The seminar, organised in Kathmandu by the South Asia Forum for Human Rights, made a number of recommendations for realising such a regional charter. The meeting asked that “all such persons who have been displaced by natural and/or man-made disasters and the denial of land, food and water security” be recognised as “Persons of Concern”.
The participants recognised that some South Asian governments were creating statelessness by arbitrarily changing citizenship laws. Also, while governments do have the right to refuse permanent asylum, they are obliged to take care of persons seeking refuge until a third country is prepared to accept them. Unfortunately, this principle was being widely flouted in the region. The seminar also cautioned against classifying refugees and displaced persons as “economic refugees and migrants´, as this all-too-often provide but an excuse to neglect the needs of such people.
Clearly, if the proposed protocol were to be enacted by the governments of South Asia, it would come to the assistance of millions of the presently neglected. The only hitch is that the governments who have actually created mass exodus from their countries can be expected to do all within their powers to diplomatically scuttle any move towards such a binding document.
Granddad and Granddaughter
With a string of hits over the last two years (Bombay, Agnisakshi, Hindustani), Manisha Koirala is the number one female film star of the moment in Bollywood. This is the first time that a non-Indian actress or actor has made it to those rarified heights. At a time when the ability to shake a leg and a hip, in either the modern or classical mode, is de rigueur for a Bollywood actress, Ms Koirala´s success is more than amazing—for dancing is certainly not her forte.
One little-known aspect of Ms Koirala´s stardom, and hence her fame, is that it puts her nearly at par with her grandfather, the late Bisweswor Prasad Koirala. Undoubtedly grandfather and granddaughter make up Nepal´s most famous citizens. ´B.P.´ was Nepal´s best-known democrat, whose all-too-brief prime ministership back in 1959-60 may be considered Nepal´s ´Camelot´. Ousted by a royal coup at the hands of King Birendra´s father, Mahendra, Mr Koirala spent years in jail and in exile in India. He stands tallest among the public figures of modern-day Nepal, a person who stood shoulder-to-shoulder with the likes of Jawaharlal Nehru and Chou En Lai.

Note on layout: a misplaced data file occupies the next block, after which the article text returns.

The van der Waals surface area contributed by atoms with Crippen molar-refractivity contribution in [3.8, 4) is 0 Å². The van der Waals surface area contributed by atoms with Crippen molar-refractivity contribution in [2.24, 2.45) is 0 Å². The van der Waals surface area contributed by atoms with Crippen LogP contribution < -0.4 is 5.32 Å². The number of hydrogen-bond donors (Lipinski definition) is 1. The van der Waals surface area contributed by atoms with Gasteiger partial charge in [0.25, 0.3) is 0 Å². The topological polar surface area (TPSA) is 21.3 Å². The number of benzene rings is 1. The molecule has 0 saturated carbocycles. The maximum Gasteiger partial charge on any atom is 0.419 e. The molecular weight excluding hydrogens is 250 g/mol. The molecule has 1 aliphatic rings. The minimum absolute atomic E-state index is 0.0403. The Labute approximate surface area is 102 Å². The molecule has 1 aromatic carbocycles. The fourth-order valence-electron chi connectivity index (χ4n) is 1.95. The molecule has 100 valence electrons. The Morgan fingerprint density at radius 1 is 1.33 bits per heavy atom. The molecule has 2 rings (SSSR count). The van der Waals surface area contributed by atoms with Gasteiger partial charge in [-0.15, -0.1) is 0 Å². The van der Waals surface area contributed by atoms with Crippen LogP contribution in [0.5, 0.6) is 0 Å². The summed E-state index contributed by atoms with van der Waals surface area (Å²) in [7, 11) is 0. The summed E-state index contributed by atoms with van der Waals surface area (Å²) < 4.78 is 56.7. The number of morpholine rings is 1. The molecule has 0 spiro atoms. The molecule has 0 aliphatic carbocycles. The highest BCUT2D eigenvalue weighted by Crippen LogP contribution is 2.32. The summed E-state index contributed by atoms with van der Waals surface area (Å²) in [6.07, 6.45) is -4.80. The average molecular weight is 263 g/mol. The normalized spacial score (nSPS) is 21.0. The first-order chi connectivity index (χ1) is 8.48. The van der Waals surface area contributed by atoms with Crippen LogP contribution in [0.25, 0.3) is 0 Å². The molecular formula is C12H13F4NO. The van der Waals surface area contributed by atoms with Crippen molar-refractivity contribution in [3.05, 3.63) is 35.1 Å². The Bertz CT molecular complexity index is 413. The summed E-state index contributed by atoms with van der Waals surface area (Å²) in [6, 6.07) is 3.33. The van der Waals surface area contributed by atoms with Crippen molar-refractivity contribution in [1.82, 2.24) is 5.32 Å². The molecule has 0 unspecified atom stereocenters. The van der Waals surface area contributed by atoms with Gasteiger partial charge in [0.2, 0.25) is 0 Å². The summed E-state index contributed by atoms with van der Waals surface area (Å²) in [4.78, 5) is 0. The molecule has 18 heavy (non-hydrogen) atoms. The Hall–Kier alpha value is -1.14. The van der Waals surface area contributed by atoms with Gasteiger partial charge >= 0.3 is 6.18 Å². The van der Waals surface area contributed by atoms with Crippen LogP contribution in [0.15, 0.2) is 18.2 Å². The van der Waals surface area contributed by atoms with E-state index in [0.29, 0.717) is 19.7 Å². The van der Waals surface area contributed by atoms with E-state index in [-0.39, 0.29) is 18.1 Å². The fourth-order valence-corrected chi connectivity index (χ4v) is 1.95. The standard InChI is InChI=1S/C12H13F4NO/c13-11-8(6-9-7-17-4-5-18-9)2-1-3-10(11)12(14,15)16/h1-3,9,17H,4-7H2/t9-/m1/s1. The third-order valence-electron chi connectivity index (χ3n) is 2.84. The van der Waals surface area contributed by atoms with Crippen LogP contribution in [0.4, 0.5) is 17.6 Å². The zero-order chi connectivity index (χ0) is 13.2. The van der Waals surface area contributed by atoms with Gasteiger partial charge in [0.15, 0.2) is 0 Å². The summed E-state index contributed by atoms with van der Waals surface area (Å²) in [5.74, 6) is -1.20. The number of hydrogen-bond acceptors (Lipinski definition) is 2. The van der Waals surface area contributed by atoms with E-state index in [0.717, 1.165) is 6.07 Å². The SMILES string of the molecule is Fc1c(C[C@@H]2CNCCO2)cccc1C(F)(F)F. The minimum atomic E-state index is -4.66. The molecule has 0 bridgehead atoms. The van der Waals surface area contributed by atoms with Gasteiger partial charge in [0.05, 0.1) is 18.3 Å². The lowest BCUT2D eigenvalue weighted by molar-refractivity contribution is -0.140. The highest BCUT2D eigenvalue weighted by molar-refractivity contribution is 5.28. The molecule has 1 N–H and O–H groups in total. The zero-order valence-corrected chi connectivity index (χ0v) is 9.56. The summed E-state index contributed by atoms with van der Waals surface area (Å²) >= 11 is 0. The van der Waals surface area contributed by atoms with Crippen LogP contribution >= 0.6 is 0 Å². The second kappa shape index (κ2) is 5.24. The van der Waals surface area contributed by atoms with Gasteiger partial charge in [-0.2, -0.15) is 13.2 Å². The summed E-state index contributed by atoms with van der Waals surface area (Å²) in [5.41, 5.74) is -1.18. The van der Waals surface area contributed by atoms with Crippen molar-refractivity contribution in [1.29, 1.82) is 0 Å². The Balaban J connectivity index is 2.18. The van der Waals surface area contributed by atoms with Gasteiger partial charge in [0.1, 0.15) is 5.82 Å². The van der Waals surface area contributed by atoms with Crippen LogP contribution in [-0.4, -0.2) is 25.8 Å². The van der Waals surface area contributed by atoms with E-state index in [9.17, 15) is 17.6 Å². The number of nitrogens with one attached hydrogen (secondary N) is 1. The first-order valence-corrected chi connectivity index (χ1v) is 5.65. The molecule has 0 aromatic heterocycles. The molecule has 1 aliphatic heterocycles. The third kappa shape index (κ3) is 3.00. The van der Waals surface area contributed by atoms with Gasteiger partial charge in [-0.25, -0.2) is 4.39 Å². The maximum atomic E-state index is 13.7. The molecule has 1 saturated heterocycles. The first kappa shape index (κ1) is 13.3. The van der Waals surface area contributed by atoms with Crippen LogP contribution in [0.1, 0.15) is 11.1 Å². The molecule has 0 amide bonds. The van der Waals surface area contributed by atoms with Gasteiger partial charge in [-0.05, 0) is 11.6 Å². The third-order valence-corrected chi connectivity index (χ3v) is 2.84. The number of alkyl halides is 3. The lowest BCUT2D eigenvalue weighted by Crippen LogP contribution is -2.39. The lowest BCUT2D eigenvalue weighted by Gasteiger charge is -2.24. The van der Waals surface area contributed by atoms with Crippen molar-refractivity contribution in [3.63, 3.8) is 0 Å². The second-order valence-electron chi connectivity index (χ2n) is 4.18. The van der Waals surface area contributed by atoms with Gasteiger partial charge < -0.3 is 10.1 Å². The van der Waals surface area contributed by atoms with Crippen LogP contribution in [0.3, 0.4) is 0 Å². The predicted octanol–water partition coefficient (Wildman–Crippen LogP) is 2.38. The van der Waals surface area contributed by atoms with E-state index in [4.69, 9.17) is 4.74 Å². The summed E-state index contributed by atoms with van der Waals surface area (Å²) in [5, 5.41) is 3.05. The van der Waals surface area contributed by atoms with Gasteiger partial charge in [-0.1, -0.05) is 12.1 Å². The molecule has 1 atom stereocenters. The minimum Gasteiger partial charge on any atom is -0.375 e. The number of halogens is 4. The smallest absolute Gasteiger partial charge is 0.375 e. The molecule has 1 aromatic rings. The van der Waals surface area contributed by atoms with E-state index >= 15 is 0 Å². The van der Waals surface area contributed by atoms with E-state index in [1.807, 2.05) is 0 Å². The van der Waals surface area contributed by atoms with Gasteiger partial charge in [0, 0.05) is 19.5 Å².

A statistical long shot, then, that B.P. Koirala´s eldest son´s eldest daughter, Ms Koirala, happens to be the one other Nepali to have achieved true international fame together with her grandfather. Granted, one was a politician, and the other is a star. “I am intrigued when you put it that way,” Ms Koirala told Himal. “I am proud of my grandfather and what he did for Nepal. I remember he liked playing badminton with us when I was a child.”
Children on the Podium
A seminar on Child Labour in South Asia was held in New Delhi from 30 November to 2 December. If the participants, which included child labourers from Delhi, had ever wondered why they were thus gathered, their misgivings were immediately put to rest by Indian Labour Minister M. Arunachalam. Mr Arunachalam, delivering his inaugural speech at the Bandhua Mukti Morcha-organised meet, said that the Indian Constitution safeguards the right of all children below the age of 14 to study and that any child denied that right can appeal to a court of law. Oh yeah?
No One Asked Us
Talking to Nepali sex workers in Bombay recently about the ´rescue´ of Nepali girls and women from the brothels of Kamathipura and Falkland Road brought forth views totally at variance with what some of the NGOs in Kathmandu would have everyone believe (see Himal/May 1996). In the majority, they are angry with the NGOs who want to rescue them. They are more afraid of the police than before, and they want to be left alone to their work—although all said that children should not be there, they should not come, they should go home. One got similar impressions while talking about the rescue with Nepali prostitutes in Calcutta, and with street social workers and health workers in Kamathipura and Falkland Road.
Their words, reported below, were not recorded and are paraphrased from interviews.
From Nepali sex workers in Bombay:
“We don´t know. Maybe the police will come any time.”
“I don´t want to go back. I live here, these are my friends. After girls are here a few years, most of them don´t want to go back.”
“They should take the children out of here. This is not good. But you have to take them out within six months, before they get used to this life.”
“When they ask, we all say we´ve been trafficked. None of us is going to say we came here because we wanted to.”